It was “Day 1” of our new summer schedule. My little guy was thrilled to go outside and ride his bike/slide…until he decided he wanted to run back inside. I predicted that he wouldn’t automatically want to stay outside the whole time, so I was well-equipped (or so I thought) with another activity. Since dividing up his toys for toy rotation, I have specific containers for various types of blocks. These stay at the top of his closet until we get ready to pull them out. This helps them seem “new” and gives me lots more toys to rotate through. These specific blocks hadn’t been pulled out to be played with since our move AND they were plastic–aka easy to clean–so I thought they’d be the perfect tub to take with us outside!
Once I told him that we were staying outside longer today
instead of running back and forth constantly through the house, I pulled out the blocks. He was excited and immediately began to play with them. He built towers, he knocked them over, he stacked them just to pull them a part again. He used them for pretend play; you can see him using them as a camera in the photo above. It was all going really well for about 10 minutes. Then, I could sense the boredom coming on. He began to get destructive and start to whine. My mom brain filled with dread. We still had 30 minutes of “outdoor play” scheduled at this point. I didn’t want to deal with tantrums and wanted this to be fun for him!
Luckily, my toddler teacher brain kicked in and began to think of resources I had available that might interest him. If you know me (or anything much about child development) you know how much I support sensory play. The National Association for the Education of Young Children deems that sensory play is “essential to the classroom for higher-level learning.” There is an abundance of research that backs just how vital sensory learning is for children of all ages! (If you’re an early childhood teacher, read this short article for ideas, support, and research on sensory play in the early childhood classroom!) Even though I’m not working with Hassell in a classroom setting, the same research applies. I decided that I would fill the plastic tub holding the blocks with water. Water is an awesome sensory tool that we obviously have plenty of + we’re in southern Alabama. It’s hot, y’all. This is perfect for any mama to do at home, even with kids that are older. Check out all my reasonings why below…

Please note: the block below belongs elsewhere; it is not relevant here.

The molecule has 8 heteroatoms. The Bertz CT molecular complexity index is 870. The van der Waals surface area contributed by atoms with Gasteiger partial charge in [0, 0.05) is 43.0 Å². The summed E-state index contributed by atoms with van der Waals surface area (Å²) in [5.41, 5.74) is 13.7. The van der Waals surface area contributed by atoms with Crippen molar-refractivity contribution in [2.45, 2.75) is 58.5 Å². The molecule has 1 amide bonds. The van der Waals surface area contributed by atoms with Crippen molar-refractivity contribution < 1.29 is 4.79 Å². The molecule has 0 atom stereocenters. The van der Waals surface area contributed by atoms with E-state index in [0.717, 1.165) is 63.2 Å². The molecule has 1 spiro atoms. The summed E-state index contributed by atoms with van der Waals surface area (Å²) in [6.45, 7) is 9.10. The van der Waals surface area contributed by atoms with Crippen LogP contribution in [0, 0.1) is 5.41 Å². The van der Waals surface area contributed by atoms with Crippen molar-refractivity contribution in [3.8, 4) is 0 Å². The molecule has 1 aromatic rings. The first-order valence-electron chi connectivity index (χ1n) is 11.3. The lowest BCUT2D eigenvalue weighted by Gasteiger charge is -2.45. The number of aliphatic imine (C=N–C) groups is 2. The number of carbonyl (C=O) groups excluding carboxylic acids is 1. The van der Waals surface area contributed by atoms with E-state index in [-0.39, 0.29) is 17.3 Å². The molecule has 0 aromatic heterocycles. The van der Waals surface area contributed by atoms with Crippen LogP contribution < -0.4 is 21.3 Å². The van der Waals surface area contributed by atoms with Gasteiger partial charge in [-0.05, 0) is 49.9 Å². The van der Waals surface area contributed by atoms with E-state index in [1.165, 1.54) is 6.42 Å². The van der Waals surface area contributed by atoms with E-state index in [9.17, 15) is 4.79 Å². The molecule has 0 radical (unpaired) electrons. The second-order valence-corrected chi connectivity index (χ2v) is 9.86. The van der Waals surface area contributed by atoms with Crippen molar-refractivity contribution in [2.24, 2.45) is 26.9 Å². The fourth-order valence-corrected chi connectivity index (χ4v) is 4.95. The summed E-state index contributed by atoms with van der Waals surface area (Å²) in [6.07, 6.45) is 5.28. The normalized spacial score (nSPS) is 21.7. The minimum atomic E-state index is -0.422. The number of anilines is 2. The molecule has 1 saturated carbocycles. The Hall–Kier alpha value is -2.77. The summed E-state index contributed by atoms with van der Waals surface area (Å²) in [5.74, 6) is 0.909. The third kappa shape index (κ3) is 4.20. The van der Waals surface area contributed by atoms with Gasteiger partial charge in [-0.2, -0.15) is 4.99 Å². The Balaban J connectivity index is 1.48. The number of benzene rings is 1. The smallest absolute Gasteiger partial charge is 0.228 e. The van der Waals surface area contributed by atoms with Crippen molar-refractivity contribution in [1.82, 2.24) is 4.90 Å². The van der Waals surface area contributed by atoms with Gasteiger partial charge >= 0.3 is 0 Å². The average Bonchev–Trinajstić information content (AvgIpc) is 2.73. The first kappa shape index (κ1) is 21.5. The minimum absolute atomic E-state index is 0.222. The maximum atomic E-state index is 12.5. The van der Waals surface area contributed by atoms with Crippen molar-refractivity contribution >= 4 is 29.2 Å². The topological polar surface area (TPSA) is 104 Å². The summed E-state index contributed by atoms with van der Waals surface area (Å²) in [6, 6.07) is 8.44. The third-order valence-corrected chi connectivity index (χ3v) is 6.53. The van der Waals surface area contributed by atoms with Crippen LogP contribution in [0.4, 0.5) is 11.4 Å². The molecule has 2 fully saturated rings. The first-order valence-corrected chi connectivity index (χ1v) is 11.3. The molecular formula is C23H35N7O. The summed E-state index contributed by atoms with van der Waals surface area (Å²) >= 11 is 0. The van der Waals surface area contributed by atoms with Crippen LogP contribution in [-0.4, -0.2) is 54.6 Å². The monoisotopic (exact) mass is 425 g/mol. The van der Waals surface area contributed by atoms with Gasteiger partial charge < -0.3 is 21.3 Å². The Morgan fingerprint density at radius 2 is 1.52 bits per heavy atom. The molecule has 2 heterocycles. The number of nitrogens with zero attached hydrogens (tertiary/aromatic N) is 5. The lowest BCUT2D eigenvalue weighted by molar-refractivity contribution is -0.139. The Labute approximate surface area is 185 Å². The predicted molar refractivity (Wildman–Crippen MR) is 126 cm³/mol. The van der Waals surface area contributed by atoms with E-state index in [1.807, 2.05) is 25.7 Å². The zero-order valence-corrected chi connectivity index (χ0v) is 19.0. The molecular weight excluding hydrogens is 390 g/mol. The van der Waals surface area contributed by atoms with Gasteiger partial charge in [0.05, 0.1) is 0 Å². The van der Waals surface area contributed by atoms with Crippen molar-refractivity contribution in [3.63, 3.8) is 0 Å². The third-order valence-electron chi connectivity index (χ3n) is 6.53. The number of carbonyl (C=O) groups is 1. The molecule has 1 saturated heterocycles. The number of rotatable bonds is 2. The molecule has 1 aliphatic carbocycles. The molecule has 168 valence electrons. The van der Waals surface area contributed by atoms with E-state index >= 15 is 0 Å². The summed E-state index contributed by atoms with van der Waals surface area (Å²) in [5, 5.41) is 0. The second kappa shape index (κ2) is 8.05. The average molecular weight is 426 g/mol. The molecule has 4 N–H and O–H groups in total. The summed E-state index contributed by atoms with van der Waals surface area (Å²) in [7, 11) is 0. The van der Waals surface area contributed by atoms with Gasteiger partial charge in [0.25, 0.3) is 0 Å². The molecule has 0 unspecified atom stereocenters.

Goals/Developmental Focuses/Benefits of this Activity:
- Allows hands-on learning that creates a sensory experience for my toddler
- Water play can be calming/soothing for all ages!
- Introduces higher-level thinking concepts like volume and density
- Aids in language development as we converse back and forth
- Furthers creativity with open-ended play–>Children desperately need to work with materials that don’t have a given end result
- Super easy clean-up!
My Observations & Thoughts:
- My toddler was immediately drawn to the idea of something new and “messy”! I didn’t have to try to pique his interest at all…he was thrilled from the start.
- After we first added the water, he stuck his hands in immediately and began splashing around. This continued for about 2-3 minutes with no real “purpose”.
- He continually looked up at me to smile or to gain approval. I feel this was because our activity was “messy”, and he was trying to gauge my reaction.
- After the initial splashing phase, he began to really engage with the materials in several different ways. First, he filled the blocks with water and then dumped them out, back into the container. Next, he began pouring the water from one block to the next. Eventually, his play took a creative turn as he began to use the blocks for “coff-coff” (coffee).
- During this activity (about 20 minutes total, not including set-up or clean up), I did not have to use any redirection. He was focused and intent on his play. I was able to sit back and observe mostly, as I tried not to interrupt his work.
Overall, I would highly recommend trying this at home! Especially if you have multiple children or need a play-date activity, this would be beneficial…as I feel like the children could share ideas and piggy-back off each other! In a future post, I will go more in detail on my thoughts about water play at home (which will be a big focus for us this summer), what water table we use specifically, and other things you can do at home for free! If you liked this post or found it helpful, I’d love to hear from you. Please feel free to share with your friends/other mamas and be sure to subscribe to my weekly newsletter–that way, you won’t miss any highlights or giveaways! As always, have a wonderful week!